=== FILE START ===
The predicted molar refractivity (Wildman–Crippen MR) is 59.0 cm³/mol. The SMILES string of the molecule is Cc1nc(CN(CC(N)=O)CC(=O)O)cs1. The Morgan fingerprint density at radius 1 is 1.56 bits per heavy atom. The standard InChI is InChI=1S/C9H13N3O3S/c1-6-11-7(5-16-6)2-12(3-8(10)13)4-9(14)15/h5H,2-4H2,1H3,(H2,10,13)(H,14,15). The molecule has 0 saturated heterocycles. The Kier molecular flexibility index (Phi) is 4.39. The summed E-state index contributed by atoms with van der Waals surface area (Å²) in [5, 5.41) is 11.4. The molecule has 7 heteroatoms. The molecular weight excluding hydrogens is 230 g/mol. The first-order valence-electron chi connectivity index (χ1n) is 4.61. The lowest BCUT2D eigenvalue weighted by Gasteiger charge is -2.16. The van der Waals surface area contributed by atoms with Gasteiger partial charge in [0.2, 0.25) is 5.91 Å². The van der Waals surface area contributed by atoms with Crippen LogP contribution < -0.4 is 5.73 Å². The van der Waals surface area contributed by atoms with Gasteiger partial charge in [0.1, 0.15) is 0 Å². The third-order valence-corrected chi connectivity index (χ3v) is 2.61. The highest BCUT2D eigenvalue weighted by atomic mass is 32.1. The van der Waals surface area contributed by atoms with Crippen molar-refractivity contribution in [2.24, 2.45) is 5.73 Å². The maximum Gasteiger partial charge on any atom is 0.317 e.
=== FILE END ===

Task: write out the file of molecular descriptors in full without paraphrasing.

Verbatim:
The predicted molar refractivity (Wildman–Crippen MR) is 59.0 cm³/mol. The SMILES string of the molecule is Cc1nc(CN(CC(N)=O)CC(=O)O)cs1. The Morgan fingerprint density at radius 1 is 1.56 bits per heavy atom. The standard InChI is InChI=1S/C9H13N3O3S/c1-6-11-7(5-16-6)2-12(3-8(10)13)4-9(14)15/h5H,2-4H2,1H3,(H2,10,13)(H,14,15). The molecule has 0 saturated heterocycles. The Kier molecular flexibility index (Phi) is 4.39. The summed E-state index contributed by atoms with van der Waals surface area (Å²) in [5, 5.41) is 11.4. The molecule has 7 heteroatoms. The molecular weight excluding hydrogens is 230 g/mol. The first-order valence-electron chi connectivity index (χ1n) is 4.61. The lowest BCUT2D eigenvalue weighted by Gasteiger charge is -2.16. The van der Waals surface area contributed by atoms with Gasteiger partial charge in [0.2, 0.25) is 5.91 Å². The van der Waals surface area contributed by atoms with Crippen LogP contribution < -0.4 is 5.73 Å². The van der Waals surface area contributed by atoms with Gasteiger partial charge in [0.1, 0.15) is 0 Å². The third-order valence-corrected chi connectivity index (χ3v) is 2.61. The highest BCUT2D eigenvalue weighted by atomic mass is 32.1. The van der Waals surface area contributed by atoms with Crippen molar-refractivity contribution in [2.24, 2.45) is 5.73 Å². The maximum Gasteiger partial charge on any atom is 0.317 e.